Brexit and customs duties: watch out for VAT!

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If the agreement of December 24, 2020 between the EU and the United Kingdom on customs duties has made it possible to see more clearly, too few companies are prepared on the subject of VAT. A not insignificant point of detail which can nevertheless be very expensive.

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“An essential aspect remained unanswered before the conclusion of the trade and cooperation agreement of December 24, 2020 between the European Union and the United Kingdom. If the principle of re-establishing borders and customs formalities on January 1, 2021 was acquired, there was still some uncertainty about tariffs, explains Laurent Dommergues, specialist in international corporate taxation at GMBA, an accounting, tax and social, auditing and consulting firm for companies and associations.

An exemption from customs duties for products “of preferential origin”

This agreement provides for all products a exemption from customs duties from January 1, 2021, subject to compliance with the rules of preferential origin that it provides. This exemption, requested in the customs declaration, is conditional on the concept of “originating product” one of the two parties.

The UK’s exit from the European Union means that goods shipped from the UK to France (or vice versa) cross two borders: the UK border and that of the EU member state concerned. This triggers two customs and fiscal operations: an export to the United Kingdom and an import to the European Union (or vice versa). Importation gives rise to the collection of VAT and customs duties, unless the goods meet the rules of preferential origin defined by the agreement of 24 December.

Companies which only carried out operations within the European Union had to learn and must continue to learn to “think customs”. However, beware of Northern Ireland which is subject to very specific rules.

“The main contribution of this agreement is the immediate dismantling of customs duties for all products respecting the rules of preferential origin. This makes it possible to avoid a sometimes significant additional cost for economic operators, which would have been passed on to consumers. The fact remains that all the other consequences of exiting the internal market are imposed on companies that trade with the United Kingdom: customs export and import formalities, customs controls and indirect costs linked to Brexit “, underlines Laurent Dommergues.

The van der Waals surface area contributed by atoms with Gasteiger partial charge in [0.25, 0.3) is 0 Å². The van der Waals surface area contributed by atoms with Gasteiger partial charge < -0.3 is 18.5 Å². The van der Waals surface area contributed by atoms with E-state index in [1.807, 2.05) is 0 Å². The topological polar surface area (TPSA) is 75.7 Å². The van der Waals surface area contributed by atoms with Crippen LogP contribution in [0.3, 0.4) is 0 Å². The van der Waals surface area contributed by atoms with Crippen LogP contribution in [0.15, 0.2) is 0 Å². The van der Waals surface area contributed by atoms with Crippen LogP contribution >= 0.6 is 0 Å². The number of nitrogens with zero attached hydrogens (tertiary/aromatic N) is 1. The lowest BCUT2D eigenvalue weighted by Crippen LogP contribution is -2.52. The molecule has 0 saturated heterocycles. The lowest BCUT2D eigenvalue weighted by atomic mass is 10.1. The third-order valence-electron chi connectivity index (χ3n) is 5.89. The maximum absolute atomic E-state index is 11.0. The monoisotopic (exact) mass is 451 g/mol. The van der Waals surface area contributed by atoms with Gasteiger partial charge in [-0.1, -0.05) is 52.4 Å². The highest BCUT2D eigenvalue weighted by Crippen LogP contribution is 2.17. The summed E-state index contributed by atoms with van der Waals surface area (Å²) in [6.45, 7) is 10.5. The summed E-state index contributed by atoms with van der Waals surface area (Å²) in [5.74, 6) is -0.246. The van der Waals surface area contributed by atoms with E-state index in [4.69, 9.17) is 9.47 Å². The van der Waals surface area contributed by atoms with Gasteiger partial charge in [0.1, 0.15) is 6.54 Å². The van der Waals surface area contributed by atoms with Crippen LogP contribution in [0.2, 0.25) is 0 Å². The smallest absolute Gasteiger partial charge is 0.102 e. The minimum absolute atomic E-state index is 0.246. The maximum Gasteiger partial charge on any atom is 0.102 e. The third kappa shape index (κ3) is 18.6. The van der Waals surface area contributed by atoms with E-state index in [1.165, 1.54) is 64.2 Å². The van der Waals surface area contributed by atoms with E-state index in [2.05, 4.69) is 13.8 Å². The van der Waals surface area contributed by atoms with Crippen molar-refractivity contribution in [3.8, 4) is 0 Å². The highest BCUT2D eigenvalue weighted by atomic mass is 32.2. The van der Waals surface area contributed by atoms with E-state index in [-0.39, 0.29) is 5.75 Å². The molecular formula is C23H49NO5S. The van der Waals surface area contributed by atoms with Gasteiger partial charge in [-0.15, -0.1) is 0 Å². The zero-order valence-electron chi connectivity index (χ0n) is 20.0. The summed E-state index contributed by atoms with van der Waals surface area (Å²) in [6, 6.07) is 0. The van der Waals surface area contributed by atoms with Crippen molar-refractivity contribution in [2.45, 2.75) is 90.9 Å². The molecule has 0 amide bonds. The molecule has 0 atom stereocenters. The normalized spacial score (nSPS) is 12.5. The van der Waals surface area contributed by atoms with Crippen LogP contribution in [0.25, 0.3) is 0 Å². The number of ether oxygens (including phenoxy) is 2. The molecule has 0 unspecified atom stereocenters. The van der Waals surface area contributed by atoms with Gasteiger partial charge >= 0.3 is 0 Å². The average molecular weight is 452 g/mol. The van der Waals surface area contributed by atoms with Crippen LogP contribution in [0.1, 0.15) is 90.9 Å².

Vigilance on the payment of VAT

Import VAT is in principle recoverable for companies and different exemption and neutralization mechanisms can be used on both sides of the border. “However, from many traps exist and it is essential to be advised upstream to avoid them, specifies Laurent Dommergues. An insufficient level of preparation or a poor structuring of operations can in certain cases lead to difficulties in recovering the VAT paid on importation or even a rejection of the right to deduct by the administration “. Thus, if a company does not carry out the input formalities, it will recover the VAT but after having paid it. Whereas a company which will have anticipated the subject will not pay it. And, “too few companies are prepared on the subject”, concludes Laurent Dommergues. This results in many disputes. A good reason to prepare the subject well in advance.

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